In chemistry, diamondoids are variants of the carbon cage molecule known as adamantane (C10H16), the smallest unit cage structure of the diamond crystal lattice. Diamondoids also known as nanodiamonds or condensed adamantanes may include one or more cages (adamantane, diamantane, triamantane, and higher polymantanes) as well as numerous isomeric and structural variants of adamantanes and polymantanes. These diamondoids occur naturally in petroleum deposits and have been extracted and purified into large pure crystals of polymantane molecules having more than a dozen adamantane cages per molecule. These species are of interest as molecular approximations of the diamond cubic framework, terminated with C−H bonds. Cyclohexamantane may be thought of as a nanometer-sized diamond of approximately 5.6×10−22 grams.
- Adamantane (C10H16)
- Iceane (C12H18)
- BC-8 (C14H20)
- Diamantane (C14H20) also diadamantane, two face-fused cages
- Triamantane (C18H24), also triadamantane. Diamantane has four identical faces available for anchoring a new C4H4 unit.
- Isotetramantane (C22H28). Triamantane has eight faces on to which a new C4H4 unit can be added resulting in four isomers. One of these isomers displays a helical twist and is therefore prochiral. The P and M enantiomers have been separated.
- Pentamantane has nine isomers with chemical formula C26H32 and one more pentamantane exists with chemical formula C25H30
- Cyclohexamantane (C26H30)
- Super-adamantane (C30H36)
One tetramantane isomer is the largest ever diamondoid prepared by organic synthesis using a keto-carbenoid reaction to attach cyclopentane rings. Longer diamondoids have been formed from diamantane dicarboxylic acid. The first-ever isolation of a wide range of diamondoids from petroleum took place in the following steps: a vacuum distillation above 345 °C, the equivalent atmospheric boiling point, then pyrolysis at 400 to 450 °C in order to remove all non-diamondoid compounds (diamondoids are thermodynamically very stable and will survive this pyrolysis) and then a series of high-performance liquid chromatography separation techniques.
In one study a tetramantane compound is fitted with thiol groups at the bridgehead positions. This allows their anchorage to a gold surface and formation of self-assembled monolayers (diamond-on-gold). Additionally, functionalized diamondoids (adamantanes) have been proposed as molecular building blocks for self-assembled molecular crystals.
Organic chemistry of diamondoids even extends to pentamantane. The medial position (base) in this molecule (the isomer [1(2,3)4]pentamantane) is calculated to yield a more favorable carbocation than the apical position (top) and simple bromination of pentamane 1 with bromine exclusively gives the medial bromo derivative 2 which on hydrolysis in water and DMF forms the alcohol 3.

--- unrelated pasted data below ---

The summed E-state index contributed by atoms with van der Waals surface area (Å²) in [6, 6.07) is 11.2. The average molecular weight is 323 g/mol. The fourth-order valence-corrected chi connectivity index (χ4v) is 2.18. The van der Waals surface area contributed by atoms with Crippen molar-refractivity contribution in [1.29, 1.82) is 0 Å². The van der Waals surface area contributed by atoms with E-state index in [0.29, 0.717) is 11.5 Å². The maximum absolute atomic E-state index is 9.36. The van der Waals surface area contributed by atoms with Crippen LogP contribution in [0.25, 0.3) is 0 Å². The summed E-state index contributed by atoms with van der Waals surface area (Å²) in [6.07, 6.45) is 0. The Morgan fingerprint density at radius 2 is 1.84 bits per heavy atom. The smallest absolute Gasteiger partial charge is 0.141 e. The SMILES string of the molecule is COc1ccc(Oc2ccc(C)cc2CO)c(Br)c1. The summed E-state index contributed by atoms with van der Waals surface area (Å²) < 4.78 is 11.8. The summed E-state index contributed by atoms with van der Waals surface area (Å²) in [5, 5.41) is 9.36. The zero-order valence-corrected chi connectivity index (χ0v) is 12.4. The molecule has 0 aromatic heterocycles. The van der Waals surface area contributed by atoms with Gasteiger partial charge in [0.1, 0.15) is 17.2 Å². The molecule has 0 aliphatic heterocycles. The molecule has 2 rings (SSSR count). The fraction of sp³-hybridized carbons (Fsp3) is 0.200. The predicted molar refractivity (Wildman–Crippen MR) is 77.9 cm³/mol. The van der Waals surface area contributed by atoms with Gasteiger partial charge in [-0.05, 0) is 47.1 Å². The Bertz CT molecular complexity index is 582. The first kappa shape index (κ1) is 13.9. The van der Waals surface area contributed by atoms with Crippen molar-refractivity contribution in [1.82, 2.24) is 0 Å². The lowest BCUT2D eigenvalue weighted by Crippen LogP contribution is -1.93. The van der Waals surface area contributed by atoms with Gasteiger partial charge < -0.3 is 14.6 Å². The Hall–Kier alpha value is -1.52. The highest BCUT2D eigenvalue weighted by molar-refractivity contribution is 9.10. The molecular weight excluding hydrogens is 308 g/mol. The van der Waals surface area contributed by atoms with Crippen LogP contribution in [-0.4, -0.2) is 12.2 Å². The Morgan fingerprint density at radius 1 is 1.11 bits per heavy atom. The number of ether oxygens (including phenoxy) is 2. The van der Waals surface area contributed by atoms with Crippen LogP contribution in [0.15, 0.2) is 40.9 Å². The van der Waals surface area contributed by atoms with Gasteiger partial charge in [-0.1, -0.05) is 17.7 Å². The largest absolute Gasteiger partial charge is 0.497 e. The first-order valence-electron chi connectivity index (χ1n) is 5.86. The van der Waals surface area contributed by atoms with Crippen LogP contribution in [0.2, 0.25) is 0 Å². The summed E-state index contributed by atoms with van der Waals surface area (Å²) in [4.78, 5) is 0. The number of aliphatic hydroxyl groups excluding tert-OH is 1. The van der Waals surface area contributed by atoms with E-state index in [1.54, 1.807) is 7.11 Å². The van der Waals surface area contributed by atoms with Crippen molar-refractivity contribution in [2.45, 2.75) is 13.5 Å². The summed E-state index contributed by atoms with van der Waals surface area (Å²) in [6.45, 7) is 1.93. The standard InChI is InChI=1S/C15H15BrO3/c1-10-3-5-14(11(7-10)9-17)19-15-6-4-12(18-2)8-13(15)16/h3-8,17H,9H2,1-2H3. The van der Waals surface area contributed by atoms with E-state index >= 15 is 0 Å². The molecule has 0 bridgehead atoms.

In contrast nitroxylation of 1 with nitric acid gives the apical nitrate 4 as an intermediate which is hydrolysed to the apical alcohol 5 due to the higher steric demand of the active electrophilic NO−
3 species. This alcohol can react with thionyl bromide to the bromide 6 and in a series of steps (not shown) to the corresponding thiol. Pentamantane can also react with tetrabromomethane and tetra-n-butylammonium bromide (TBABr) in a free radical reaction to the bromide but without selectivity.
Origin and occurrence of diamondoids
Diamondoids are found in mature high-temperature petroleum fluids (volatile oils, condensates and wet gases). These fluids can have up to a spoonful of diamondoids per US gallon (3.78 liters). A review by Mello and Moldowan in 2005 showed that although the carbon in diamonds is not biological in origin, the diamondoids found in petroleum are composed of carbon from biological sources. This was determined by comparing the ratios of carbon isotopes present.
Optical and electronic properties
The optical absorption for all diamondoids lies deep in the ultraviolet spectral region with optical band gaps around 6 electronvolts and higher. The spectrum of each diamondoid is found to reflect its individual size, shape and symmetry. Due to their well-defined size and structure diamondoids also serve as a model system for electronic structure calculations.
Many of the optoelectronic properties of diamondoids are determined by the difference in the nature of the highest occupied and lowest unoccupied molecular orbitals: the former is a bulk state, whereas the latter is a surface state. As a result, the energy of the lowest unoccupied molecular orbital is roughly independent of the size of the diamondoid.
- In the context of hypothetical building materials for nanotechnology components, "diamondoid" was used by K. Eric Drexler to refer to structures that would resemble diamond in a broad sense: strong, stiff structures containing dense, 3D networks of covalent bonds, formed chiefly from first- and second-period atoms with a valence of three or more. Examples would include crystalline diamond, sapphire, and other stiff structures similar to diamond but with various atom substitutions which might include nitrogen, oxygen, silicon, sulfur, and so forth.
- Adamantane derivatives have been proposed as a functionalizing molecule for enhancing electron-tunneling-based DNA sequencing technologies.
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- Cluster and Nanocrystal Research Group, Technische Universität Berlin
- Molecular Diamond Technologies, Chevron Texaco
- Nanotechnology and the arrival of the Diamond Age
- Laser Raman Spectroscopy and Modelling of Diamondoids
- Electronic and Optical Properties of Diamondoids (free download)
- Diamondoid Molecules: With Applications in Biomedicine, Materials Science, Nanotechnology & Petroleum Science
- Diamondoid-functionalized gold nanogaps as sensors for natural, mutated, and epigenetically modified DNA nucleotides